The confusion arises because we never hear the end of the word, as it overlaps with the next line, that starts with:
So we hear something like:
suaveci-- Y yo
In many Spanish speaking regions including Mexico, Y yo sounds exactly as -illo. That's why one could hear this as suavecillo. See this question and this Wikipedia article
In the release version (2:06) of the song, Anita Tijoux sings the El viento... line, and Julieta Venegas the following one. But when singing live you can hear Venegas recreating this overlapping effect by herself. Like here (2:20), here (2:20), and here (2:33).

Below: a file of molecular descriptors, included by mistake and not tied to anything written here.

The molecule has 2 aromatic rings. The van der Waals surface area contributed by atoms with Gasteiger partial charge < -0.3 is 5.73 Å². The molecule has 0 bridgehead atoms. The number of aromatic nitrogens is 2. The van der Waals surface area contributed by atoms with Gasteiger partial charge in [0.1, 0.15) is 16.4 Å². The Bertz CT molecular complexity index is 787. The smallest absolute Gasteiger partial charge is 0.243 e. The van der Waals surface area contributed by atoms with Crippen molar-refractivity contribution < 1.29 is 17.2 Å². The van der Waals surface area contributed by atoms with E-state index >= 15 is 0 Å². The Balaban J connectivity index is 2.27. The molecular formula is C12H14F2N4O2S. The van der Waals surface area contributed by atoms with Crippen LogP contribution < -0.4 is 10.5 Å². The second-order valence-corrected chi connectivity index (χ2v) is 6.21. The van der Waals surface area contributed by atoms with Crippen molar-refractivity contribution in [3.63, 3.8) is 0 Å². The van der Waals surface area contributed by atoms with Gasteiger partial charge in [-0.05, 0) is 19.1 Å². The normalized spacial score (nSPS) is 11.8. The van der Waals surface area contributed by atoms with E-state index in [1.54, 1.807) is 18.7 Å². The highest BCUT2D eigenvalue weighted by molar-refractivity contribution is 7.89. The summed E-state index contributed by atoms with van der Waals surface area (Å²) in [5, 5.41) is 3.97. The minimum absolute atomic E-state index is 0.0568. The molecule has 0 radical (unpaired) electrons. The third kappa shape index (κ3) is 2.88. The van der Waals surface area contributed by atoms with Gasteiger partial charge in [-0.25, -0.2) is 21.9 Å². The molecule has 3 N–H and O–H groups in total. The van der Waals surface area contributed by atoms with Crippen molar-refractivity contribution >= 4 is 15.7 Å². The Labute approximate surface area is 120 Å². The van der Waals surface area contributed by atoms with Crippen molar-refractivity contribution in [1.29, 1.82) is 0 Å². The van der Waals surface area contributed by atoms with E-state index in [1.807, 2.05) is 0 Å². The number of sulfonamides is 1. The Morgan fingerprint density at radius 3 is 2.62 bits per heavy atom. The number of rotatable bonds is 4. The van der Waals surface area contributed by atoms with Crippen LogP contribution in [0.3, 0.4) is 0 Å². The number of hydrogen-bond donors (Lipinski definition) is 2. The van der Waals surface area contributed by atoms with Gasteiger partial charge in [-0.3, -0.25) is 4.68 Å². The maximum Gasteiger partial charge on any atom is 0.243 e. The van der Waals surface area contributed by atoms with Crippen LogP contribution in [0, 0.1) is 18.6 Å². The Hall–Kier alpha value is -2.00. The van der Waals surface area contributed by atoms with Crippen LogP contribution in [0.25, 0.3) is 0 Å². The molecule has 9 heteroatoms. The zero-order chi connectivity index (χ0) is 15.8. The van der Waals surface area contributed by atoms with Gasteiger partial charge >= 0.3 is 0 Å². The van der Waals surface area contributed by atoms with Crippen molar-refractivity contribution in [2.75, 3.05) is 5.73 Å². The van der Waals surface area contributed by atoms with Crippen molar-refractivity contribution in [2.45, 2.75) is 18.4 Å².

If she could finish pronouncing the word she would certainly say suavecito, as she does in her song with that exact title (0:41) :)
As the other answers explained, suavecito is the standard diminutive for suave (soft). It can be understood as even softer than just soft.
As Hithere's answer said, the diminutive can also be form with -illo in some regions, which together with the overlapping effect may have led some people to think suavecillo was what's said in the song.